Empowering local communities to raise awareness about climate change through citizen journalism
IUCN and Thai Public Broadcasting Service (PBS) recently joined hands to organise a citizen journalism ‘Training of Trainers’ workshop for media representatives from Cambodia, Lao PDR, Thailand, and Viet Nam.
Photo: Thai PBS
The workshop, which was held in Bang Pakong, Thailand from 21 to 24 June 2019, was organised as part of the Mekong WET: Building Resilience of Wetlands in the Lower Mekong Region through a Ramsar Regional Initiative. Currently being implemented in Cambodia, Lao PDR, Thailand and Viet Nam, the Mekong WET project aims to build climate resilience by harnessing the benefits of wetlands.
“Local communities are our eyes and ears on the ground. It is important that we give them platforms and opportunities to talk about issues affecting their communities,” said Ann Moey, Head of Communications, IUCN Asia. “For the Mekong WET project, we introduced citizen journalism to empower local communities to raise awareness about the impact of climate change on wetlands and people.”
A total of 11 media representatives and five IUCN staff members participated in the ‘Training of Trainers’ workshop.
The workshop kicked-off with Pipope Panitchpakdi, Deputy Director of Thai PBS introducing mobile journalism and the critical role it plays in environmental citizen journalism.
“Mobile journalism gives us the ability to access primary sources of information through platforms such as social media. Information no longer needs to be conveyed by professional journalists,’’ said Panitchpakdi.
Mekong WET Programme Officer, Kathryn Bimson provided an overview of the Mekong WET project and Ann Moey introduced the citizen journalism component of the project. Somkiat Juntursima, Director of Public Media Network Department, Thai PBS presented some examples of good citizen journalism reports produced by citizen journalists in Thailand.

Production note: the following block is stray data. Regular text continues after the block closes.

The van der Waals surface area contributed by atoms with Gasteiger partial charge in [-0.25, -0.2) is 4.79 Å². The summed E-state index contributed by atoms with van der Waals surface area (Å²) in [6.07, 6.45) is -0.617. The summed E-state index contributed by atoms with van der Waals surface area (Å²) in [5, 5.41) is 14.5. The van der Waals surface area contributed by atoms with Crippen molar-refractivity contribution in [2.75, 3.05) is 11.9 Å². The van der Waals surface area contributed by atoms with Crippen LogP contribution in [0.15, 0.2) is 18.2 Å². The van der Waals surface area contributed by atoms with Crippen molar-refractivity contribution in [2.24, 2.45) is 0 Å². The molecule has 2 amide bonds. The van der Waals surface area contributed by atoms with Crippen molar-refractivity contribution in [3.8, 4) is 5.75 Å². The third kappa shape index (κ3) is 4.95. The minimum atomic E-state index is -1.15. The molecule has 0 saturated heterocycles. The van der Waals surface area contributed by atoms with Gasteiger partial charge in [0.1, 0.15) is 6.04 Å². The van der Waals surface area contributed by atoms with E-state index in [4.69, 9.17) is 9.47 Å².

On the second day of the workshop, Kanis Boonyapanich, News Editor, Investigative Desk, Thai PBS gave participants an overview of the key elements of environmental storytelling and its importance for citizen journalists. Panitchpakdi also shared his experience in training Thai communities in citizen journalism.
“It is important to explain to local people that they do not need expensive equipment to become good citizen journalists. Most of our award-winning reports were produced by communities themselves. I believe that citizen journalism is the future of journalism,’’ shared Panitchpakdi.
Following this, the importance of incorporating community context in citizen journalism was highlighted by Jittima Bansang, Senior Specialist of Strategy News Planning, Thai PBS, “Every country is different. Citizen journalism should be adapted to the national context for greater results.’’ explained Bansang.
On the third day of the workshop, participants were separated into three groups and visited three Mekong WET field sites: Baan Koh Klang, Baan Klong Koen and Ta Rua Subdistrict Communities. At the sites, they had the opportunity to apply what they had learned over the course of the training. Using just mobile phones, the media representatives produced, shot and edited video reports.
The media reports were showcased on the last day of the workshop and everyone had the opportunity to provide their feedback.
“Through citizen journalism, local communities are given a voice. That is why I think it is important to introduce citizen journalism to local communities in the region,’’ said Ho Vinh Phu, environmental journalist for Vietnam’s VTV2 channel.
In the next two months, the media representatives will be conducting citizen journalism trainings for local communities in their respective countries.
Please see below a video report about the workshop produced by the IUCN Asia communications team using only a mobile phone.
Funded by the International Climate Initiative (IKI) of the German Federal Ministry for the Environment, Nature Conservation, Building and Nuclear Safety (BMUB), and to be implemented until 2020, the “Mekong WET: Building Resilience of Wetlands in the Lower Mekong Region” project aims to build climate resilience by harnessing the benefits of wetlands in Cambodia, Lao PDR, Thailand, and Viet Nam. Mekong WET will help these countries to address their commitments to the Ramsar Convention, an international treaty for the conservation and sustainable use of wetlands, and to achieve the Aichi Biodiversity Targets. The project is also supporting the IBRRI and the implementation of the IBRRI strategic plan 2019-2024.